Uber–Also for the Atlantic,  a word of caution on Uber.  Their tepid IPO might just be a reponse to their risky view of the future.

Lunar Exploration–The Trump administration wants the U.S. to return astronauts to moon by 2024.  They even have shifted some money to NASA for the project.  But the ultimate cost of said missions is still not been made public.

Meanwhile, Jeff Bezos and Blue Origin have unveiled the desgin for their Blue Moon  lunar lander, which they also target for a 2024 touchdow.  It’s an impressive looking structure, but methinks the name Blue Moon might have some I.P. issues.

This is what Blue Moon conjures up for me.


Seeking Delphi™ podcast/coming attractions:  John C. Havens on IEEE’s new volume, Ethically Aligned Design, laying out their proposed framework for the safe and beneficial development of A.I. and other automated systems.

Seeking Delphi™ podcasts are available on iTunes, PlayerFM, or YouTube (audio with slide show) and you can also follow us on Twitter and Facebook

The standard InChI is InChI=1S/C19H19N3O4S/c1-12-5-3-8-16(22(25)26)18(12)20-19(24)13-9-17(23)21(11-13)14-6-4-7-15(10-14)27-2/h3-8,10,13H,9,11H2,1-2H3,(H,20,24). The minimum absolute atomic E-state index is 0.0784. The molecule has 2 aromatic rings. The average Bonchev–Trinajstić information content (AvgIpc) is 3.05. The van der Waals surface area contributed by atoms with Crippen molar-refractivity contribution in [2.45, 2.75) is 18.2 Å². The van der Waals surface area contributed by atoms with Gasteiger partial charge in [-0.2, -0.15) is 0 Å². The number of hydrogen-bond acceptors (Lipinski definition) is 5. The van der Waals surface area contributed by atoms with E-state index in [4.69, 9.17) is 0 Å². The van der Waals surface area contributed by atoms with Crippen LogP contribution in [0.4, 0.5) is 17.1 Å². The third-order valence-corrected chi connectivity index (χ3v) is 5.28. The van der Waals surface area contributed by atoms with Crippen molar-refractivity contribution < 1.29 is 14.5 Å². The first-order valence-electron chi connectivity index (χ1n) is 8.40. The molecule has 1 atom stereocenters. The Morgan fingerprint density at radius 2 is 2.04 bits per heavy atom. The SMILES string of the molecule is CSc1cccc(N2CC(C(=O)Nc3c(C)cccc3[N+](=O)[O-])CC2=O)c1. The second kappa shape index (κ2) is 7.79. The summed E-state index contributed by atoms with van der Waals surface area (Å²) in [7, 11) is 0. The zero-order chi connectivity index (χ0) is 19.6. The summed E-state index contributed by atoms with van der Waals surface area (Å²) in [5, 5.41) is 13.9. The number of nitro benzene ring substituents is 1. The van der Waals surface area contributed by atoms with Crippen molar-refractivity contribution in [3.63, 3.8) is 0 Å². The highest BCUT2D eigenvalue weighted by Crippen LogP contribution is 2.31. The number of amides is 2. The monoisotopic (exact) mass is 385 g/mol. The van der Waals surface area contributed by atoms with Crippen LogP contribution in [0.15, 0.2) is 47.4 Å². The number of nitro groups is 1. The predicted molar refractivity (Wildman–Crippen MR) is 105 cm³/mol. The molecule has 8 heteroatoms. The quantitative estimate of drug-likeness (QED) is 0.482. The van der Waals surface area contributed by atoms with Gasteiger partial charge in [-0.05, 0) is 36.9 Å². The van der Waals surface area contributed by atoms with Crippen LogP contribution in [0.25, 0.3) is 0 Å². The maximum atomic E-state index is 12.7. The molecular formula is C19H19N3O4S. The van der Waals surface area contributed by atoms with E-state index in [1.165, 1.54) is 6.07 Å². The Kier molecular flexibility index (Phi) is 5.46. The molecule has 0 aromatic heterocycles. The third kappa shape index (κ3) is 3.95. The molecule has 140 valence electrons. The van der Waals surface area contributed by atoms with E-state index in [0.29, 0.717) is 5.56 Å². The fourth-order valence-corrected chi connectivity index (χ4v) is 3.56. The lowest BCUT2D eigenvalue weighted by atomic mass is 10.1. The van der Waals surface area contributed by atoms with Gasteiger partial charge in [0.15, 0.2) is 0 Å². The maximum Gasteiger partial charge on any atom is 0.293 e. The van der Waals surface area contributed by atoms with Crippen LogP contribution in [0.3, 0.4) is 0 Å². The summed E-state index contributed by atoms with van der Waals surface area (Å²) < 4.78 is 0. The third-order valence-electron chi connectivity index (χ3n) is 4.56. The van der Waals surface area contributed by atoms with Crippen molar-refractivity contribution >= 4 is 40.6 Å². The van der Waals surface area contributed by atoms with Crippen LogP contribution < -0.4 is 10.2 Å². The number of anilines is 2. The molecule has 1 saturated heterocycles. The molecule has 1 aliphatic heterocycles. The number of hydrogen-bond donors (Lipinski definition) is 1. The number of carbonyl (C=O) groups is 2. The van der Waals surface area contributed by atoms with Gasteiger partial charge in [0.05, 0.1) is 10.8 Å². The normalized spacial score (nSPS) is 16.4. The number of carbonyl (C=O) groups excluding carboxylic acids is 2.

News of The Future This Week: August 26, 2018

“Teenagers who are never required to vacuum are living in one.”–Fred G. Gosman


Ah.  Parenting author Fred Gosman has a good point.  Maybe.  But what would he do with a teenager who wants to live in a vacuum?  This week’s lead story profiles the 17-year-old American girl who aims to literally do that–at least for the several months it would take her to get to Mars.

While you’re reading about all this week’s future-related  news, don’t forget that you can subscribe to Seeking Delphi™ podcasts on iTunes, PlayerFM, or YouTube (audio with slide show) and you can also follow us on Twitter and Facebook 

 Space–In a profile from Inverse, learn about 17-year-old Alyssa Carson, who wants to be the first human to travel to Mars.  And you think your kid has big ambitions?

–Getting to Mars is hard enough.  What happens if astronauts experience a medical emergency en route?  The Verge reports that NASA is preparing for just that happenstance, in partnership with a Boston hospital.


Deep space medical simulation. Image credit: Brigham and Women’s Hospital